Greater take home pay and increased working flexibility are just two benefits of a career in contracting. But if you want to capitalise on these benefits, ensuring that your contract falls outside of the IR35 legislation is of the utmost important and something you must consider carefully before you sign a contract.
But what does this all mean for a contractor? Well, in simple terms, if you are inside IR35, you should be paying your taxes at the same level as a traditional employee. If you are outside IR35, you can pay yourself by way of salary and dividends. The result of being outside IR35 – more take home pay. Knowing if you're outside IR35 – that’s an altogether more difficult question to answer.
An IR35 contract review is often a good place to start when deciding if you are inside or outside IR35. During a HMRC status enquiry, the written contract will be one of the first things that HMRC look at, so it is important to have compliant written terms in place for each and every assignment you undertake. During an enquiry, an inspector from HMRC will be looking to ascertain that you are a genuine self-employed contractor who is providing services to a client on a contractual basis. HMRC are essentially on the hunt for disguised employees, who are using their own limited company as a means of paying less tax. As a result, there are few key things that you need to ensure when checking your contract.
The first thing to check is that the contract is between two businesses as there are a few key issues to ascertain and clarify. Firstly, under no circumstances should you be personally bound to the agreement as this will likely raise questions from HMRC about personal service and whether (in reality) the client is only interested in you personally, or the services that your limited company can provide. Secondly, it is also important that you have the right to provide a substitute and that a solid substitution clause is stated within the contract. Further, this right to provide a substitute must be genuine. HMRC will often contact an end client during an investigation to see if the contractor is able to send a substitute, so ensure that the end client is aware of this and that you are both in agreement as to the terms of the contract. There should be no mutuality of obligation between the parties, so your client should not be obliged to offer work to you, nor should you be obliged to accept any work that is offered, as is the case with a contract of employment. A clause confirming this should be included in the contract. Finally, you should have control over the services provided so a control clause should be included. Clauses which indicate that you will be supervised by a line manager, or have specific start and end times should be amended or removed.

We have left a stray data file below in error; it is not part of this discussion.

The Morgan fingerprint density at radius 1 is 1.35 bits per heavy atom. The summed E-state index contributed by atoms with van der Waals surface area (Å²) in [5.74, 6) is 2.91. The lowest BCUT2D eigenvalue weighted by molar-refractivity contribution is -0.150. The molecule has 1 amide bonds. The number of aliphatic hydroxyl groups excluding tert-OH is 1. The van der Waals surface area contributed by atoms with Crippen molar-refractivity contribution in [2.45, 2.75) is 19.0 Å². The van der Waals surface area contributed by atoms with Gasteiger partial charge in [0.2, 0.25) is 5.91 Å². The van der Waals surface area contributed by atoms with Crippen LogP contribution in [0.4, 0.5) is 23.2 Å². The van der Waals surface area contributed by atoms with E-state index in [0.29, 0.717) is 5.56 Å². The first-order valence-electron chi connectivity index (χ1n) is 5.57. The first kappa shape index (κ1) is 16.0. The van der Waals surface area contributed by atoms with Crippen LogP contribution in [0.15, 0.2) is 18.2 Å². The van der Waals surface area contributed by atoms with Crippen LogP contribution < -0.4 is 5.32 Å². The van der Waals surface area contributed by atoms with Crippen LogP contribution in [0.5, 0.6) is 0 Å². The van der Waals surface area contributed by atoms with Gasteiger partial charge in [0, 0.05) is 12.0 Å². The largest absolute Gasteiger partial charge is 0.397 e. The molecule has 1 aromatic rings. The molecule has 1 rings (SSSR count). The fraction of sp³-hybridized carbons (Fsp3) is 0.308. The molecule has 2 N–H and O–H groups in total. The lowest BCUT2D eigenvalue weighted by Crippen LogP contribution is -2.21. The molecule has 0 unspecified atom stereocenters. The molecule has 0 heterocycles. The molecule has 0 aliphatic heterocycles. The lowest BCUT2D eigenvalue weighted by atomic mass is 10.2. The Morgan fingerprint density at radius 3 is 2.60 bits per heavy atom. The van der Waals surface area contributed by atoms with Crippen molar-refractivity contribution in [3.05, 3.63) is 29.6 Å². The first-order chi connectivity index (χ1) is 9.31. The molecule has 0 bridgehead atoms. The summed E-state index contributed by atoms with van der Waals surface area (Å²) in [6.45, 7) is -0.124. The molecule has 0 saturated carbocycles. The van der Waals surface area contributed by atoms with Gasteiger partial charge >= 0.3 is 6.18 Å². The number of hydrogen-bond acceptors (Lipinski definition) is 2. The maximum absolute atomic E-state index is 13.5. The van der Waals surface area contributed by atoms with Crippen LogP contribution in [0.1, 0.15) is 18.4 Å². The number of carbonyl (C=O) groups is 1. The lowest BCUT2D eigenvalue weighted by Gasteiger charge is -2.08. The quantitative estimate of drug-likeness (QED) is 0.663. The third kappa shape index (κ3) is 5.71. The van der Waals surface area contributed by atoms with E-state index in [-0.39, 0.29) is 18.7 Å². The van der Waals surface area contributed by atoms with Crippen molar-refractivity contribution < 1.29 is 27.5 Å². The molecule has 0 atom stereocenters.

Once a compliant written contract has been agreed, you must also consider your actual working practices, as these reflect the true nature of the relationship you have with your client. If your working practices are poor, and therefore non IR35 compliant, HMRC may deem your contract caught by IR35, regardless of what the written terms say, as your working arrangements will hold more weight in an enquiry.
To put it frankly, there’s a lot of things to cover, a lot of i’s to dot and t’s to cross, and a lot of room for error. That’s why we advise having your contract reviewed by an expert to ensure you aren’t inadvertently falling foul of HMRC’s rules, and vulnerable to being found inside of IR35.
In summary and to conclude - an IR35 contract review by a specialist in this field can not only help ensure that your contract is how it needs to be, but takes a lot of stress and worry away. During an IR35 contract review, all necessary steps are taken to ensure your contract isn’t vulnerable if you are selected for an HMRC review. It’s a logical step and one you should consider taking if you haven’t already done so.